Students crowdsourced clay creatures in Mary Munkenbeck’s fifth grade writing class to inspire a storyboard writing project. Each student started with a lump of clay and rotated around the room, adding a single detail to each creature, like one giant eye or a pointy horn. When students returned to their desks, they had to write a story about the original creature they found there. “Each creature is a community creation because everyone added something to it,” says Mary. Students placed their creatures on the desk in front of them as their monster muse and used their unique features to inspire their stories.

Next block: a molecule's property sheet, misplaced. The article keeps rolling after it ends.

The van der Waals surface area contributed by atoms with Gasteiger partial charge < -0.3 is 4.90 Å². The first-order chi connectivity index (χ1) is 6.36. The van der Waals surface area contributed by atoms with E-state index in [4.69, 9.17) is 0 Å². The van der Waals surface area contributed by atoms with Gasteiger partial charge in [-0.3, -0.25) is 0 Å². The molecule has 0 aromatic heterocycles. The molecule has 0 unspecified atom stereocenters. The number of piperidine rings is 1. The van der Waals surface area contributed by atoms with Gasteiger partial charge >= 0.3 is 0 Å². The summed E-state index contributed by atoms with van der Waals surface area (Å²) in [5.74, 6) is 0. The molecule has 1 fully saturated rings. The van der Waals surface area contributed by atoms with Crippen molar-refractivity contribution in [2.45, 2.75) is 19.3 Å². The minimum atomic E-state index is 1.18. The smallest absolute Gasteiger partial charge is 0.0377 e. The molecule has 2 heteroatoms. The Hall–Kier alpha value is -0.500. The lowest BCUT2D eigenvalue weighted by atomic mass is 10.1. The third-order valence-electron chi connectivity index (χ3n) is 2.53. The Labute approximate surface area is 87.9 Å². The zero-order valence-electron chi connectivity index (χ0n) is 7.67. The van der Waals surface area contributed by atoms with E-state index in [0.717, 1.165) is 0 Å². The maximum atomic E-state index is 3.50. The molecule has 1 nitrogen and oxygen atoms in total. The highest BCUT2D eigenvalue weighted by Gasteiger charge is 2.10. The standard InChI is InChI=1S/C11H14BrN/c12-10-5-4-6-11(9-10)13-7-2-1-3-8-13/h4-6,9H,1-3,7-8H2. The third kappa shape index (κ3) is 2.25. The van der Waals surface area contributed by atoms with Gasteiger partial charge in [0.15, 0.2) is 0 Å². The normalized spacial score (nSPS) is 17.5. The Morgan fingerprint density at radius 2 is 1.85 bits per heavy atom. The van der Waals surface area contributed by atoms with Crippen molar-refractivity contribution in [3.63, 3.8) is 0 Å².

As the fifth graders wrote, they focused on developing the character and setting and storytelling skills like incorporating a rising action that falls to the resolution. They had to design their story to be laid out in logical order on the storyboard, and students had to think about their story mathematically as they planned out how it would fit in the allotted storyboard panes. Once they organized the story, they transferred it to a large sheet of paper and created colorful artwork to illustrate each scene. The final product was mounted on a black storyboard. Tales included “Stella and The New Shoes Dilemma,” about a monster who has trouble finding shoes to fit their one giant foot, and “The Adventures of Bobby,” about a one-eyed, three-toed, two-fanged monster who escapes from the museum where he lives.